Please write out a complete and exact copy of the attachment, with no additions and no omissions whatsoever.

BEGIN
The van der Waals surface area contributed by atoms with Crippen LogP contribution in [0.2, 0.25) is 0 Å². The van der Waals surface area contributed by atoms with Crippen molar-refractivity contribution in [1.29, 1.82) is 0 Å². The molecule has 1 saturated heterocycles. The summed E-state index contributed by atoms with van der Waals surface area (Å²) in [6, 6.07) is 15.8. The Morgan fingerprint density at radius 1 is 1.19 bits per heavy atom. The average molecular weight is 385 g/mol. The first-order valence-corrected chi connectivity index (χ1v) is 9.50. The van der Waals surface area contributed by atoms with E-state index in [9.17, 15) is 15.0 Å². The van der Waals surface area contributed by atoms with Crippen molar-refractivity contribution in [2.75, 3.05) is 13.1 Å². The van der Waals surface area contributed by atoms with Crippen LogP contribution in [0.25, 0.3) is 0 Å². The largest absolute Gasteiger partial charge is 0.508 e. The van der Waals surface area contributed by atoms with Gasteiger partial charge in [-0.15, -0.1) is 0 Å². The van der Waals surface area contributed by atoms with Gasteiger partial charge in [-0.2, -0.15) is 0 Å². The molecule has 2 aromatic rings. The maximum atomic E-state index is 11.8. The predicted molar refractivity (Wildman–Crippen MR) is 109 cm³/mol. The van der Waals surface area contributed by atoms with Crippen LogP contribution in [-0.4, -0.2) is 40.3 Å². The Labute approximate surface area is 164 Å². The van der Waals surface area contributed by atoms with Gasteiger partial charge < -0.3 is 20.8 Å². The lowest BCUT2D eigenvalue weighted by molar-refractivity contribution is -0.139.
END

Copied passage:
The van der Waals surface area contributed by atoms with Crippen LogP contribution in [0.2, 0.25) is 0 Å². The van der Waals surface area contributed by atoms with Crippen molar-refractivity contribution in [1.29, 1.82) is 0 Å². The molecule has 1 saturated heterocycles. The summed E-state index contributed by atoms with van der Waals surface area (Å²) in [6, 6.07) is 15.8. The Morgan fingerprint density at radius 1 is 1.19 bits per heavy atom. The average molecular weight is 385 g/mol. The first-order valence-corrected chi connectivity index (χ1v) is 9.50. The van der Waals surface area contributed by atoms with E-state index in [9.17, 15) is 15.0 Å². The van der Waals surface area contributed by atoms with Crippen molar-refractivity contribution in [2.75, 3.05) is 13.1 Å². The van der Waals surface area contributed by atoms with Crippen LogP contribution in [0.25, 0.3) is 0 Å². The largest absolute Gasteiger partial charge is 0.508 e. The van der Waals surface area contributed by atoms with Gasteiger partial charge in [-0.15, -0.1) is 0 Å². The van der Waals surface area contributed by atoms with Gasteiger partial charge in [-0.2, -0.15) is 0 Å². The molecule has 2 aromatic rings. The maximum atomic E-state index is 11.8. The predicted molar refractivity (Wildman–Crippen MR) is 109 cm³/mol. The van der Waals surface area contributed by atoms with Crippen LogP contribution in [-0.4, -0.2) is 40.3 Å². The Labute approximate surface area is 164 Å². The van der Waals surface area contributed by atoms with Gasteiger partial charge < -0.3 is 20.8 Å². The lowest BCUT2D eigenvalue weighted by molar-refractivity contribution is -0.139.